Key points A former special forces soldier says he witnessed some killings by Australian soldiers that he would describe as murderA local imam and his son were killed by Australian soldiers in a raid on the village of SolaA Defence investigation found both men were lawfully killed. In Saudi Arabia, contacting the EU is a crime. On Wednesday (11 March), Loujain al-Hathloul, a female Saudi activist will go to court for a hearing on her trial.
Al-Hathloul was one of the activists who opposed Saudi Arabia's male guardianship and defied the ban for women to drive cars. In March 2018, she was kidnapped in the United Arab Emirates and put in jail in Saudi Arabia, where she was tortured. After a brief release, she and four other women's rights activists were arrested again in May 2018. When Saudi Arabia legalised driving by women in June 2018, al-Hathloul remained under arrest, together with the other female activists. According to her sister, Lina al-Hathloul, who lives in Brussels, Loujain "was held in solitary confinement for no less than eight months, without knowing what she was accused of," adding that "this is absolutely unacceptable. " Now, eight months later, her trial is starting and the accusations are known. One of her 'crimes' appears to be "contacting the embassy of the Netherlands and the EU delegation.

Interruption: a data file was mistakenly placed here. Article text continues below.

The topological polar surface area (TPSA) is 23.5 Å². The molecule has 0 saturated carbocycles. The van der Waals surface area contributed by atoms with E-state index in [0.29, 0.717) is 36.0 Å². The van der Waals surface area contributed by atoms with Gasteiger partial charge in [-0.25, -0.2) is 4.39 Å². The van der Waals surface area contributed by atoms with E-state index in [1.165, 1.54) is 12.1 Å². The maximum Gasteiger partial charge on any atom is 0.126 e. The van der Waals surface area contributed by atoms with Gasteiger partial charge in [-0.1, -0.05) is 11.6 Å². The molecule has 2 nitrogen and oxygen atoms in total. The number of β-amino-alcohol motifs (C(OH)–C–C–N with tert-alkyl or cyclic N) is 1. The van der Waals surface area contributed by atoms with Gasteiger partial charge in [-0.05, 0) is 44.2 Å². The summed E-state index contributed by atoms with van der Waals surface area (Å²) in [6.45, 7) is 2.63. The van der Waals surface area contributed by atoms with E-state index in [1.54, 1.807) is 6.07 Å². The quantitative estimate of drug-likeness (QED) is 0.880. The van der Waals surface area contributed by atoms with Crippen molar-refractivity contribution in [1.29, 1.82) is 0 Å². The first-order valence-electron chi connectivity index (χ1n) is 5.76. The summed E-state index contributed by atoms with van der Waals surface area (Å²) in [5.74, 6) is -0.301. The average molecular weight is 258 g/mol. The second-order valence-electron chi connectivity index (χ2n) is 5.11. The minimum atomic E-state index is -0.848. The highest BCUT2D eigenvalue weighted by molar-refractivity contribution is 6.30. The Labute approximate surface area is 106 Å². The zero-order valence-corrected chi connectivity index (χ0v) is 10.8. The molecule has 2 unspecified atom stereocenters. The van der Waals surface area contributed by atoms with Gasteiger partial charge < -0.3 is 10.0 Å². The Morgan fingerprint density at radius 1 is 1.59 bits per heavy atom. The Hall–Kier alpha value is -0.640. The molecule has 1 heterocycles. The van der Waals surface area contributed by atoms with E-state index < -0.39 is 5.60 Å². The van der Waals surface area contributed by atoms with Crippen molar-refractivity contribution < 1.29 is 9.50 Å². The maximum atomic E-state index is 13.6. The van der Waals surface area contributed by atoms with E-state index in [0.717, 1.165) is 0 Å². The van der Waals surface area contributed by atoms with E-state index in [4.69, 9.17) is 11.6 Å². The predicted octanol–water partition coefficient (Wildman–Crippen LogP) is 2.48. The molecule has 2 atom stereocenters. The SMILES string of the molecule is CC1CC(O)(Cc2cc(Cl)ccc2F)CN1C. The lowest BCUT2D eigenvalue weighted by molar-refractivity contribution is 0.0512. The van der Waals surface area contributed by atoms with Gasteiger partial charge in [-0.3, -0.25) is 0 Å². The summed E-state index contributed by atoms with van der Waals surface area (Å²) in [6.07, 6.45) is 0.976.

" China: Tibetan Children Denied Mother-Tongue Classes. (London) – China’s “bilingual education” policy has accelerated the demise of Tibetan-medium instruction in primary schools in Tibetan areas, Human Rights Watch said in a report released today.
The policy, carried out over the past decade in the Tibet Autonomous Region (TAR) and other Tibetan areas, has increased Chinese language schooling at all levels except for the study of Tibetan language itself. The 91-page report, “China’s ‘Bilingual Education’ Policy in Tibet: Tibetan-Medium Schooling Under Threat,” examines the Chinese government’s rollback of minority education rights in Tibet under the guise of improving access to education.
La question de la nationalité définitivement exclue du recensement américain de 2020. Migrants : sur l’île grecque de Lesbos, « tout le monde est fatigué » World Report 2020: China’s Global Threat to Human Rights. It doesn’t matter where I am, or what passport I hold.
[Chinese authorities] will terrorize me anywhere, and I have no way to fight that. —Uyghur Muslim with European citizenship, Washington, September 2019. NGOs Urge European Parliament to Postpone Consent to EU-Vietnam Trade Deals. Dear Member of the European Parliament, We are writing ahead of the February 11th plenary vote on the EU-Vietnam Free Trade Agreement (EVFTA) and Investment Protection Agreement (IPA) to urge you to vote for postponing Parliament’s consent to the deals until the Vietnamese government agrees to meet concrete and verifiable benchmarks to protect labour rights and human rights.
Despite Vietnam’s failure to meaningfully meet repeated requests for human rights improvements formulated by MEPs, on 21 January a large majority in the International Trade Committee (INTA) voted in favour of granting swift consent to the agreements, countering the opinion given by the Foreign Affairs Committee (AFET) and ignoring repeated pledges formulated by many international and Vietnamese NGOs. For the reasons detailed in the annex, we deeply regret that decision, and call on MEPs in plenary to correct that mistake. We hope that you make the right choice. Yours sincerely,